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Neurosci Bull. 2011 Feb;27(1):23-35. doi: 10.1007/s12264-011-1038-0.

Research progress on neurobiology of neuronal nitric oxide synthase.

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  • 1Department of Pharmacology, School of Pharmacy, Laboratory of Cerebrovascular Disease, Nanjing Medical University, Nanjing 210029, China.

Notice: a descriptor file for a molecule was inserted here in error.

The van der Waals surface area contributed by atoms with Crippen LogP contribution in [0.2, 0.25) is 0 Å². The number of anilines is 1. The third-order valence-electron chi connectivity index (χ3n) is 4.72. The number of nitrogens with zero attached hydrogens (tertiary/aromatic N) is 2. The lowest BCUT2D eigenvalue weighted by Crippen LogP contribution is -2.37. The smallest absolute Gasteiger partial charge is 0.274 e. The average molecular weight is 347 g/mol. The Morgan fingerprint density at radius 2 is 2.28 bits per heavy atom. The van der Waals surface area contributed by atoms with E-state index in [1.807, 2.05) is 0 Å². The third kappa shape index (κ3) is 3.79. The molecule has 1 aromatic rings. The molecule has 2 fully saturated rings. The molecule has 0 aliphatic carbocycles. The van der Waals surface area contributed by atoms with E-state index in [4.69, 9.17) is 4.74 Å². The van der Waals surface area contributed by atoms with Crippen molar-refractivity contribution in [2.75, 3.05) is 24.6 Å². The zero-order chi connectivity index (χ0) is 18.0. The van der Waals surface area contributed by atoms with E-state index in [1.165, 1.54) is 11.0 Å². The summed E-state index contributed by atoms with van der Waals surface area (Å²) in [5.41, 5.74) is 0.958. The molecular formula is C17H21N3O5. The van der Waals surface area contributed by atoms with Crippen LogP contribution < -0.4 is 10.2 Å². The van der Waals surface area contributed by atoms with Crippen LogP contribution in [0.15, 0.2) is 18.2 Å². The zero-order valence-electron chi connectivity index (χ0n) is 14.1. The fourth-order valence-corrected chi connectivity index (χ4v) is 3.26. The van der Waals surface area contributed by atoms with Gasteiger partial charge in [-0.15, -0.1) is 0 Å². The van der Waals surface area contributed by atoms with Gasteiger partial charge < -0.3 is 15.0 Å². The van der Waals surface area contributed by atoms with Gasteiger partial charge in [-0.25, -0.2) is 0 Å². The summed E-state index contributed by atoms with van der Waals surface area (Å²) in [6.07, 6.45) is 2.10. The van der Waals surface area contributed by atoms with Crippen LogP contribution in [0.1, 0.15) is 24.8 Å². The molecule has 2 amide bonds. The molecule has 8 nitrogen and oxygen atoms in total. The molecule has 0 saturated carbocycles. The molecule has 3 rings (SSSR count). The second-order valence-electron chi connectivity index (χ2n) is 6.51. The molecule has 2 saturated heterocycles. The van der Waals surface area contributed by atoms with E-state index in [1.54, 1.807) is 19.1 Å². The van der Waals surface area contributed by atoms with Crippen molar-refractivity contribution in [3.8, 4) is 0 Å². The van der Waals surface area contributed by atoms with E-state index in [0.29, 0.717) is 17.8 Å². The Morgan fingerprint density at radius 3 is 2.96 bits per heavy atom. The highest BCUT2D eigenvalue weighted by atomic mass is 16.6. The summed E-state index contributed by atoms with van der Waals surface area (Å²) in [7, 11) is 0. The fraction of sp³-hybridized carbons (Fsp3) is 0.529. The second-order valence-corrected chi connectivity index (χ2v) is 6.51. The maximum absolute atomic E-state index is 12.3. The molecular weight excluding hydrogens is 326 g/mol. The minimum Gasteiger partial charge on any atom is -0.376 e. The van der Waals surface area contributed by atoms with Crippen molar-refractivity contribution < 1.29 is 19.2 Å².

Neuronal nitric oxide synthase (nNOS) is mainly expressed in neurons, to some extent in astrocytes and neuronal stem cells. The alternative splicing of nNOS mRNA generates 5 isoforms of nNOS, including nNOS-α, nNOS-β, nNOS-µ, nNOS-γ and nNOS-2. Monomer of nNOS is inactive, and dimer is the active form. Dimerization requires tetrahydrobiopterin (BH4), heme and L-arginine binding. Regulation of nNOS expression relies largely on cAMP response element-binding protein (CREB) activity, and nNOS activity is regulated by heat shock protein 90 (HSP90)/HSP70, calmodulin (CaM), phosphorylation and dephosphorylation at Ser847 and Ser1412, and the protein inhibitor of nNOS (PIN). There are primarily 9 nNOS-interacting proteins, including post-synaptic density protein 95 (PSD95), clathrin assembly lymphoid leukemia (CALM), calcium/calmodulin-dependent protein kinase II alpha (CAMKIIA), Disks large homolog 4 (DLG4), DLG2, 6-phosphofructokinase, muscle type (PFK-M), carboxy-terminal PDZ ligand of nNOS (CAPON) protein, syntrophin and dynein light chain (LC). Among them, PSD95, CAPON and PFK-M are important nNOS adapter proteins in neurons. The interaction of PSD95 with nNOS controls synapse formation and is implicated in N-methyl-D-aspartic acid-induced neuronal death. nNOS-derived NO is implicated in synapse loss-mediated early cognitive/motor deficits in several neuropathological states, and negatively regulates neurogenesis under physiological and pathological conditions.

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